Friday night was shot night again. Filling the syringe was only slightly less daunting although mixing the medicine was easier and the sickness that followed was definitely reduced. No fever at all so he actually managed to sleep some. I suppose Jimmie could have just had an easier reaction, but I think it was because I saturated him with Vitamin C.
Saturday was . . . interesting. I headed to the Atlanta airport early arriving even before the suggested 75 minutes pre-flight, then got stuck in the biggest mess imaginable. I had heard folks complaining about the security measures there but did not understand just how bad it was. First, I walked down to the South Security checkpoint since I was in the South Terminal - but it closed with the man directly in front of me because it was too full. I was told to walk back to the main security checkpoint where I got in the world's longest line. I have to say that it was organized and everyone trudging along was pleasant . . . except for the young couple who tried to cut from the back of the line all the way to the front. When they got sent back down again a few minutes later their scowls put the rest of us standing our turn into a much better mood.
But I may have been scowling myself a few minutes later. Since my knee replacement surgery I have carried a card with me for just such occasions to show that I have metal in my body. Last year when we flew more than 25,000 miles and went through security checks in numerous airports I always showed them my card before walking through the machines so they would know. Sometimes that was all it took, others they did a quick scan with their magic wand to confirm the only metal was where I said it was and I was cleared to go. 2 - 3 minutes tops.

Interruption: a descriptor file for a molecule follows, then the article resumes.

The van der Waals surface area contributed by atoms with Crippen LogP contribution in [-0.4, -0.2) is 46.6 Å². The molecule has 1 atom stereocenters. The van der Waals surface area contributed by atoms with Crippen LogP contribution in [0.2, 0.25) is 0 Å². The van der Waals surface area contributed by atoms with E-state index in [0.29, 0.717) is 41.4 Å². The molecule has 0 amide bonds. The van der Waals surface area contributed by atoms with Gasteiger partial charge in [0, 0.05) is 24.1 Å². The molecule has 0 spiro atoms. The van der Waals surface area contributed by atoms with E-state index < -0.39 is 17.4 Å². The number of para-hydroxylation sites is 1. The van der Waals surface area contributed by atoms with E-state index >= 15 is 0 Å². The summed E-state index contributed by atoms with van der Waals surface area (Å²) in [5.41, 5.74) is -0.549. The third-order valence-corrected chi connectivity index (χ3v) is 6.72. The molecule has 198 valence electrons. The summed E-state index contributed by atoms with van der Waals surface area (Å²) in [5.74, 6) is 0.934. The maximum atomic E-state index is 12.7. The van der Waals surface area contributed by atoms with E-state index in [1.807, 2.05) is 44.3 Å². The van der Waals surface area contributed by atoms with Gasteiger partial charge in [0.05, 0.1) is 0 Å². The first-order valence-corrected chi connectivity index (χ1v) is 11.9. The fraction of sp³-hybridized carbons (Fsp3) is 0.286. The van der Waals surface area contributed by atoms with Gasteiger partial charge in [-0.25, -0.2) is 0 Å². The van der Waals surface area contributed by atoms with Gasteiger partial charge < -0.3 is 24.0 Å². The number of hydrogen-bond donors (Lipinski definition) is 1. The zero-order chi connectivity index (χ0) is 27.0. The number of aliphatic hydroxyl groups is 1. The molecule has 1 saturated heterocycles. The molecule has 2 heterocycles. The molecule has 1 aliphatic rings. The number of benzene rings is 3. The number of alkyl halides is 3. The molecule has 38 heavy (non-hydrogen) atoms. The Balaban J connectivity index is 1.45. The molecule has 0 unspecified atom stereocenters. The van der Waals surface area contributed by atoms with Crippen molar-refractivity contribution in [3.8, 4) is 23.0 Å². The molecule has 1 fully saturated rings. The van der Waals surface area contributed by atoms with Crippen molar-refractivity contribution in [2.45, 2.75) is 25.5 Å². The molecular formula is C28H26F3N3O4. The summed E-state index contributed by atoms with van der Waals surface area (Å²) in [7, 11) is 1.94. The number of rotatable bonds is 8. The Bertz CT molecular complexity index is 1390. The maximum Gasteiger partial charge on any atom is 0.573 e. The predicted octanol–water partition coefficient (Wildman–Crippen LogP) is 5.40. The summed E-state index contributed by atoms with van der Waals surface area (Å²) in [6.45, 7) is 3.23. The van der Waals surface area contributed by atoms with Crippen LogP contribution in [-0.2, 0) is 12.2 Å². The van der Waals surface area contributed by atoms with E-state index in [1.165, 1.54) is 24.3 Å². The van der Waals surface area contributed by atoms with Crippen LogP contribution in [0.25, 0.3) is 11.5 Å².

Not so Saturday.
I showed my card before walking through the metal detector and was directed to the little clear plastic cage as I expected. And there I waited . . . and waited. I waited for about 10 minutes. By the time the female agent came over to tell me that I would have to have the "pat down" I was getting very worried - and then annoyed. Because this same female agent had been standing about 5 feet away the whole time doing nothing in particular that I could see other than ignoring me. And the "pat down" took another forever. The only time I had ever been frisked as those cop shows call it had been at an airport in Ghana in 1983 - a very unpleasant experience. This frisking was way more thorough and embarrassing. The agent had asked me if I wanted to move to a private room, but I replied that I didn't have the time, just get it done. Then she tells me that the "pat down" was because I went through the wrong machine. If I had chosen the body scanner I would not have had a problem. Lovely. That would have been useful information to know BEFORE instead of just going to the line where I was directed. By the time I reached my gate the flight had already boarded so at least I didn't have to stand in a line there.
Still, the weekend was worth the hassle. Getting to hold Jasper, my newest grandson, for just a little while was wonderful. Flying back to Atlanta that afternoon bringing Cole with me to spend the week with us was fantastic. But hearing Jimmie read a bedtime story to him tonight was priceless.